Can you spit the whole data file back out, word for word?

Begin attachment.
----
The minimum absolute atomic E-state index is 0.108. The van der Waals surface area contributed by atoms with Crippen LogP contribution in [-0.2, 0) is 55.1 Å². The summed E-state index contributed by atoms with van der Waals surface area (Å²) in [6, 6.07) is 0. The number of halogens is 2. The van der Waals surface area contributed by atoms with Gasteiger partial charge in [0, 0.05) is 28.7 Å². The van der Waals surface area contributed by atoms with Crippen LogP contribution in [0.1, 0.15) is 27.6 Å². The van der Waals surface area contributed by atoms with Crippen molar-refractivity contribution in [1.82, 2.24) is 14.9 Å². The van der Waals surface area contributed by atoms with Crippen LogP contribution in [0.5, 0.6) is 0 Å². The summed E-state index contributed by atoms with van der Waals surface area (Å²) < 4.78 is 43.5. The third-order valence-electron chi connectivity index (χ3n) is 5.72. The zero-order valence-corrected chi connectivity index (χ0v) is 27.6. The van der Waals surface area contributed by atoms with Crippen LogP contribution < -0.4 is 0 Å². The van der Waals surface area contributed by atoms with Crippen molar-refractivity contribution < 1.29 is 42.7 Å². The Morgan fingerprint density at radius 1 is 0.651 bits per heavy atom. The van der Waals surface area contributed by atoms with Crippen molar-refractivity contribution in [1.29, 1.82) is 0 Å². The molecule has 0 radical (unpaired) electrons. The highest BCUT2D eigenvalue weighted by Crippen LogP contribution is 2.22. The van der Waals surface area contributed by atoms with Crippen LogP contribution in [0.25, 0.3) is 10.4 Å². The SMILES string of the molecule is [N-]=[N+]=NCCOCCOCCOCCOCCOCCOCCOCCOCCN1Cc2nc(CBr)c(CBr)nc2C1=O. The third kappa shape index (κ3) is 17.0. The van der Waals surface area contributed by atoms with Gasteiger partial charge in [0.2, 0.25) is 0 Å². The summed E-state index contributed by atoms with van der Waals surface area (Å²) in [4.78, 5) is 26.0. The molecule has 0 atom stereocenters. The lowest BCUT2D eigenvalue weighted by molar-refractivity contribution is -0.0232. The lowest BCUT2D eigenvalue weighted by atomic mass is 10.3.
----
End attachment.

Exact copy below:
The minimum absolute atomic E-state index is 0.108. The van der Waals surface area contributed by atoms with Crippen LogP contribution in [-0.2, 0) is 55.1 Å². The summed E-state index contributed by atoms with van der Waals surface area (Å²) in [6, 6.07) is 0. The number of halogens is 2. The van der Waals surface area contributed by atoms with Gasteiger partial charge in [0, 0.05) is 28.7 Å². The van der Waals surface area contributed by atoms with Crippen LogP contribution in [0.1, 0.15) is 27.6 Å². The van der Waals surface area contributed by atoms with Crippen molar-refractivity contribution in [1.82, 2.24) is 14.9 Å². The van der Waals surface area contributed by atoms with Crippen LogP contribution in [0.5, 0.6) is 0 Å². The summed E-state index contributed by atoms with van der Waals surface area (Å²) < 4.78 is 43.5. The third-order valence-electron chi connectivity index (χ3n) is 5.72. The zero-order valence-corrected chi connectivity index (χ0v) is 27.6. The van der Waals surface area contributed by atoms with Crippen LogP contribution < -0.4 is 0 Å². The van der Waals surface area contributed by atoms with Crippen molar-refractivity contribution < 1.29 is 42.7 Å². The Morgan fingerprint density at radius 1 is 0.651 bits per heavy atom. The van der Waals surface area contributed by atoms with Crippen molar-refractivity contribution in [1.29, 1.82) is 0 Å². The molecule has 0 radical (unpaired) electrons. The highest BCUT2D eigenvalue weighted by Crippen LogP contribution is 2.22. The van der Waals surface area contributed by atoms with Crippen LogP contribution in [0.25, 0.3) is 10.4 Å². The SMILES string of the molecule is [N-]=[N+]=NCCOCCOCCOCCOCCOCCOCCOCCOCCN1Cc2nc(CBr)c(CBr)nc2C1=O. The third kappa shape index (κ3) is 17.0. The van der Waals surface area contributed by atoms with Gasteiger partial charge in [0.2, 0.25) is 0 Å². The summed E-state index contributed by atoms with van der Waals surface area (Å²) in [4.78, 5) is 26.0. The molecule has 0 atom stereocenters. The lowest BCUT2D eigenvalue weighted by molar-refractivity contribution is -0.0232. The lowest BCUT2D eigenvalue weighted by atomic mass is 10.3.